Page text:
Over 500 acres of California redwood forest returned to Indigenous care

Over 500 acres of California redwood forest returned to Indigenous care

A conservation agency out of California has donated more than 500 acres of redwood forest to the InterTribal Sinkyone Wilderness Council. This alliance of 10 Indigenous tribes has been connected to these woods for thousands of years.

European American settlers displaced Native peoples in this region from their land generations ago. The Sinkyone Council now works to conserve the forests and marine environments of California’s North Coast and to protect culturally essential lands, waters, and biodiversity.

Save the Redwoods League is an organization restoring old-growth forests and connecting people to nature. In 2020, the group purchased a 523-acre redwood forest on the Lost Coast of California's Mendocino County located in the Northern California Coastal Forests ecoregion.

On January 25th, 2022, it was announced that the property would be transferred to the ownership of the Sinkyone Council. Many conservationists, activists, and Indigenous leaders consider the move vital to preserving and mending the land from environmental damage and climate change.

Welcome to Tc'ih-Léh-Dûñ

Previously known as Andersonia West, the redwood forest will be now be renamed "Tc'ih-Léh-Dûñ,” meaning "fish run place" in the Sinkyone language. The area is home to various endangered species, including coho salmon, steelhead trout, marbled murrelets, yellow-legged frogs, and northern spotted owls.

A sacred place to many local Indigenous cultures, second-growth redwoods, Douglas-firs, tanoaks, and madrones trees tower over the region. The huckleberry, elderberry, and manzanitas bushes that also grow in the forest are a part of traditional diets and medicine.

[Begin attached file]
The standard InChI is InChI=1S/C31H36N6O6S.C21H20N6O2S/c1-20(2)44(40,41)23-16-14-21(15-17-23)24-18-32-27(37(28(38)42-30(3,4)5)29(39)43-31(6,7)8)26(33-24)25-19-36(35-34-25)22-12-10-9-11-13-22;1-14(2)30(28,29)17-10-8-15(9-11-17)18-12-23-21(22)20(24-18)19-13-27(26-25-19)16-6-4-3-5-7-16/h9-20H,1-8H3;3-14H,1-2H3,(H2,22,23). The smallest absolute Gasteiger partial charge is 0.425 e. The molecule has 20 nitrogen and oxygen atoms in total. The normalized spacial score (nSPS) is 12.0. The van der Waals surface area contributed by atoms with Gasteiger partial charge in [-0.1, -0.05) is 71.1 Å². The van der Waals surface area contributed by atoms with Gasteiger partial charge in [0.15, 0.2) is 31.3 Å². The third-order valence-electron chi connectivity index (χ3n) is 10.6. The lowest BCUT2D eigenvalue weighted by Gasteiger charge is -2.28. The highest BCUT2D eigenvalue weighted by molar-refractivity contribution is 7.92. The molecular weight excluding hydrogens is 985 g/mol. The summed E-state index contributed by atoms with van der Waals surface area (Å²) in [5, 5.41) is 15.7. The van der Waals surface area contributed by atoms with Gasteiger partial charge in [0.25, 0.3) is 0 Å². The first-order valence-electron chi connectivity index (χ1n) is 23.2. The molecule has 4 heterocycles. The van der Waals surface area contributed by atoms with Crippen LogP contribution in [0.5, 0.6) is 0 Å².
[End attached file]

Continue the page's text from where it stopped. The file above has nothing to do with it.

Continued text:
Additionally, 1.5 miles of Anderson Creek will now be under protection. Sediment eroding from large industrial operations and fertilizer runoff have threatened the stream and its tributary, the South Fork Eel River.

Restoring land with Indigenous wisdom

Using traditional knowledge, the Sinkyone Council has developed a 30-year conservation plan to protect the forest and local endangered biodiversity. Under the plan, there will be no commercial timber operations, fragmentation, development, or public access in the area.

Indigenous groups will be allowed to remove invasive plants, use forest thinning practices, and do other restoration work. This includes native land care techniques, such as controlled burnings.

Members of the Redwoods League say that the new Indigenous leadership of  Tc'ih-Léh-Dûñ will provide an opportunity to contribute to the global 30×30 movement. This action, led by a coalition of governments, NGOs, and the Convention of Biological Diversity, protects 30% of lands and oceans by 2030.

Image credit: Courtesy of sinkyone.org

Indigenous peoples as rightful caretakers of the Earth

Worldwide, Native peoples play a critical role in protecting Earth's remaining biodiversity. According to the United Nations 2021 policy brief, Indigenous communities make up only 5% of the world's population but manage 25% of the Earth's land.

Furthermore, Indigenous lands are home to 80% of the planet's biodiversity and about 40% of all “terrestrial protected areas and ecologically intact landscapes.” Although this makes Indigenous peoples vulnerable to the adverse effects of climate change, it has also showcased their resilience as they have been able to adapt to these impacts through traditional knowledge ad understanding of the lands.

It is essential then that Native communities lead in stewarding their lands and negotiating climate solutions.

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